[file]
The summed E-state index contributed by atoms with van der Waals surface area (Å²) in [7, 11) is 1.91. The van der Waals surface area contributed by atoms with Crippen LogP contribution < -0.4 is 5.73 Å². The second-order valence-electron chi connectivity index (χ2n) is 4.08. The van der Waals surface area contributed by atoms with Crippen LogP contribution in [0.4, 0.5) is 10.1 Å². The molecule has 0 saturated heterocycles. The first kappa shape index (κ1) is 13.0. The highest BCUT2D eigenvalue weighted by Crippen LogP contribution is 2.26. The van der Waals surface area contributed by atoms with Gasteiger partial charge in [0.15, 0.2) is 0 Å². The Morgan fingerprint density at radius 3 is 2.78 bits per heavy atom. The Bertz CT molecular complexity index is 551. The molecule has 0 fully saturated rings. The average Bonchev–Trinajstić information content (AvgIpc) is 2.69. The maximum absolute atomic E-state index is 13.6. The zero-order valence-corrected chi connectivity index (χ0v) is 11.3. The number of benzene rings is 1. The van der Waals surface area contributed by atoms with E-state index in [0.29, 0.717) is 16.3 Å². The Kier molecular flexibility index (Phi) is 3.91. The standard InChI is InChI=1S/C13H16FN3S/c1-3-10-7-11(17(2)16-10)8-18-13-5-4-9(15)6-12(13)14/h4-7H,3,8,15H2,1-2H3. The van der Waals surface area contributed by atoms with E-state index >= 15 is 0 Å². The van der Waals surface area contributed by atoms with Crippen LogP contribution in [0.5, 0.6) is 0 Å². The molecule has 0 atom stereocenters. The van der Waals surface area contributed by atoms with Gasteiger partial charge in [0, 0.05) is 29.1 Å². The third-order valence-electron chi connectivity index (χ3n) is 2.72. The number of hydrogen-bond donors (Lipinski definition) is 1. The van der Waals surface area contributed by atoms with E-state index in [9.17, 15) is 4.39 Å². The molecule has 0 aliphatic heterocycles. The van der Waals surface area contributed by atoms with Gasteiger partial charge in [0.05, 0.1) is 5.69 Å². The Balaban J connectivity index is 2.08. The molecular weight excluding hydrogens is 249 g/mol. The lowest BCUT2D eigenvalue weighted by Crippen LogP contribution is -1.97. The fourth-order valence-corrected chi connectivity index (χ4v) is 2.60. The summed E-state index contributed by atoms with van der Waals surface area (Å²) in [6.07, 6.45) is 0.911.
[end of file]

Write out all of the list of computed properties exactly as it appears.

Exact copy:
The summed E-state index contributed by atoms with van der Waals surface area (Å²) in [7, 11) is 1.91. The van der Waals surface area contributed by atoms with Crippen LogP contribution < -0.4 is 5.73 Å². The second-order valence-electron chi connectivity index (χ2n) is 4.08. The van der Waals surface area contributed by atoms with Crippen LogP contribution in [0.4, 0.5) is 10.1 Å². The molecule has 0 saturated heterocycles. The first kappa shape index (κ1) is 13.0. The highest BCUT2D eigenvalue weighted by Crippen LogP contribution is 2.26. The van der Waals surface area contributed by atoms with Gasteiger partial charge in [0.15, 0.2) is 0 Å². The Morgan fingerprint density at radius 3 is 2.78 bits per heavy atom. The Bertz CT molecular complexity index is 551. The molecule has 0 fully saturated rings. The average Bonchev–Trinajstić information content (AvgIpc) is 2.69. The maximum absolute atomic E-state index is 13.6. The zero-order valence-corrected chi connectivity index (χ0v) is 11.3. The number of benzene rings is 1. The van der Waals surface area contributed by atoms with E-state index in [0.29, 0.717) is 16.3 Å². The Kier molecular flexibility index (Phi) is 3.91. The standard InChI is InChI=1S/C13H16FN3S/c1-3-10-7-11(17(2)16-10)8-18-13-5-4-9(15)6-12(13)14/h4-7H,3,8,15H2,1-2H3. The van der Waals surface area contributed by atoms with E-state index >= 15 is 0 Å². The van der Waals surface area contributed by atoms with Crippen LogP contribution in [0.5, 0.6) is 0 Å². The molecule has 0 atom stereocenters. The van der Waals surface area contributed by atoms with Gasteiger partial charge in [0, 0.05) is 29.1 Å². The third-order valence-electron chi connectivity index (χ3n) is 2.72. The number of hydrogen-bond donors (Lipinski definition) is 1. The van der Waals surface area contributed by atoms with E-state index in [9.17, 15) is 4.39 Å². The molecule has 0 aliphatic heterocycles. The van der Waals surface area contributed by atoms with Gasteiger partial charge in [0.05, 0.1) is 5.69 Å². The Balaban J connectivity index is 2.08. The molecular weight excluding hydrogens is 249 g/mol. The lowest BCUT2D eigenvalue weighted by Crippen LogP contribution is -1.97. The fourth-order valence-corrected chi connectivity index (χ4v) is 2.60. The summed E-state index contributed by atoms with van der Waals surface area (Å²) in [6.07, 6.45) is 0.911.